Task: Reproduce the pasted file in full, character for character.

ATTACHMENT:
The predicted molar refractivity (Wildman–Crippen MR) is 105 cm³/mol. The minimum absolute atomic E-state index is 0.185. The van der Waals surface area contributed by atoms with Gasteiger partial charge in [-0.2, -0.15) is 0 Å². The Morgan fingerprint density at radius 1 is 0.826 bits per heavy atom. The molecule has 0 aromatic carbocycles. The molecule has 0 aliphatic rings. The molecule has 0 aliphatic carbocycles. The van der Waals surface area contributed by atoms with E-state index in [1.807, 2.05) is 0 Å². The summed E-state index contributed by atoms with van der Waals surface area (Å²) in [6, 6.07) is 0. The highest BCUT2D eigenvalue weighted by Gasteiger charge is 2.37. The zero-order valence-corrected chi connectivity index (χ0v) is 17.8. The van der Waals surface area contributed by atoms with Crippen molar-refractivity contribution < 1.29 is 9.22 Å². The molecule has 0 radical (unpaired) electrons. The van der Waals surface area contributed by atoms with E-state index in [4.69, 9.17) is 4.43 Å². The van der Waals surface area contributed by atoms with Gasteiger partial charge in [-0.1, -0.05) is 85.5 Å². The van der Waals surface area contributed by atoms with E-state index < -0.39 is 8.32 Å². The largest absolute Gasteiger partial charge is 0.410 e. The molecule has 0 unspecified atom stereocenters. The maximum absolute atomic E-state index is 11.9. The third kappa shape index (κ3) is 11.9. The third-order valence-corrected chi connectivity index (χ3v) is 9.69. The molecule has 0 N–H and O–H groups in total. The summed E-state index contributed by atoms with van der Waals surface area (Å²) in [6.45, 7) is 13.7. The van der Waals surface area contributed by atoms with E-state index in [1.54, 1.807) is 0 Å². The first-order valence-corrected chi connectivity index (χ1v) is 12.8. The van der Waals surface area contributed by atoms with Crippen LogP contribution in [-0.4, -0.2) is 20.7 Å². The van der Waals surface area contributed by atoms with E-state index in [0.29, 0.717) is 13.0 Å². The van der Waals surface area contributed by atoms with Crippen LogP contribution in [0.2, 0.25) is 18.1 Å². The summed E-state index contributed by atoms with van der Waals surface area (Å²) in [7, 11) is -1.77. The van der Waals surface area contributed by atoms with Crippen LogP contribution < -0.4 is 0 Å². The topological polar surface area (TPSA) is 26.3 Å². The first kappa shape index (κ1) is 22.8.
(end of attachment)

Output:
The predicted molar refractivity (Wildman–Crippen MR) is 105 cm³/mol. The minimum absolute atomic E-state index is 0.185. The van der Waals surface area contributed by atoms with Gasteiger partial charge in [-0.2, -0.15) is 0 Å². The Morgan fingerprint density at radius 1 is 0.826 bits per heavy atom. The molecule has 0 aromatic carbocycles. The molecule has 0 aliphatic rings. The molecule has 0 aliphatic carbocycles. The van der Waals surface area contributed by atoms with E-state index in [1.807, 2.05) is 0 Å². The summed E-state index contributed by atoms with van der Waals surface area (Å²) in [6, 6.07) is 0. The highest BCUT2D eigenvalue weighted by Gasteiger charge is 2.37. The zero-order valence-corrected chi connectivity index (χ0v) is 17.8. The van der Waals surface area contributed by atoms with Crippen molar-refractivity contribution < 1.29 is 9.22 Å². The molecule has 0 radical (unpaired) electrons. The van der Waals surface area contributed by atoms with E-state index in [4.69, 9.17) is 4.43 Å². The van der Waals surface area contributed by atoms with Gasteiger partial charge in [-0.1, -0.05) is 85.5 Å². The van der Waals surface area contributed by atoms with E-state index < -0.39 is 8.32 Å². The largest absolute Gasteiger partial charge is 0.410 e. The molecule has 0 unspecified atom stereocenters. The maximum absolute atomic E-state index is 11.9. The third kappa shape index (κ3) is 11.9. The third-order valence-corrected chi connectivity index (χ3v) is 9.69. The molecule has 0 N–H and O–H groups in total. The summed E-state index contributed by atoms with van der Waals surface area (Å²) in [6.45, 7) is 13.7. The van der Waals surface area contributed by atoms with E-state index in [1.54, 1.807) is 0 Å². The first-order valence-corrected chi connectivity index (χ1v) is 12.8. The van der Waals surface area contributed by atoms with Crippen LogP contribution in [-0.4, -0.2) is 20.7 Å². The van der Waals surface area contributed by atoms with E-state index in [0.29, 0.717) is 13.0 Å². The van der Waals surface area contributed by atoms with Crippen LogP contribution in [0.2, 0.25) is 18.1 Å². The summed E-state index contributed by atoms with van der Waals surface area (Å²) in [7, 11) is -1.77. The van der Waals surface area contributed by atoms with Crippen LogP contribution < -0.4 is 0 Å². The topological polar surface area (TPSA) is 26.3 Å². The first kappa shape index (κ1) is 22.8.